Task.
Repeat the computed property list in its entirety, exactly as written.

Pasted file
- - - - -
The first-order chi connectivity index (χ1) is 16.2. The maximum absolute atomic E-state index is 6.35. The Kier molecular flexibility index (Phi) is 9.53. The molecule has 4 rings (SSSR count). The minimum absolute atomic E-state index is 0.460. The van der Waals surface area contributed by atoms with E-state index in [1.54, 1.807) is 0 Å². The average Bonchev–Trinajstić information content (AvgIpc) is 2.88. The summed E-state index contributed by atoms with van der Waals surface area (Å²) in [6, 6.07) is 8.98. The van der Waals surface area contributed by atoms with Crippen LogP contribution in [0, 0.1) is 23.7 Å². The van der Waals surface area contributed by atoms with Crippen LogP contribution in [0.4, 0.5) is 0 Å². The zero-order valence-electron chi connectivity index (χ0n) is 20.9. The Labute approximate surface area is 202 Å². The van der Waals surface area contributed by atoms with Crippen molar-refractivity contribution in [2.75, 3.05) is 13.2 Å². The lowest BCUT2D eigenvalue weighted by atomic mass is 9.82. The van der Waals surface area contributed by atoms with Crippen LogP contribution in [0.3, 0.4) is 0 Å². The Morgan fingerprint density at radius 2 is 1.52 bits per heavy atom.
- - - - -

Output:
The first-order chi connectivity index (χ1) is 16.2. The maximum absolute atomic E-state index is 6.35. The Kier molecular flexibility index (Phi) is 9.53. The molecule has 4 rings (SSSR count). The minimum absolute atomic E-state index is 0.460. The van der Waals surface area contributed by atoms with E-state index in [1.54, 1.807) is 0 Å². The average Bonchev–Trinajstić information content (AvgIpc) is 2.88. The summed E-state index contributed by atoms with van der Waals surface area (Å²) in [6, 6.07) is 8.98. The van der Waals surface area contributed by atoms with Crippen LogP contribution in [0, 0.1) is 23.7 Å². The van der Waals surface area contributed by atoms with Crippen LogP contribution in [0.4, 0.5) is 0 Å². The zero-order valence-electron chi connectivity index (χ0n) is 20.9. The Labute approximate surface area is 202 Å². The van der Waals surface area contributed by atoms with Crippen molar-refractivity contribution in [2.75, 3.05) is 13.2 Å². The lowest BCUT2D eigenvalue weighted by atomic mass is 9.82. The van der Waals surface area contributed by atoms with Crippen LogP contribution in [0.3, 0.4) is 0 Å². The Morgan fingerprint density at radius 2 is 1.52 bits per heavy atom.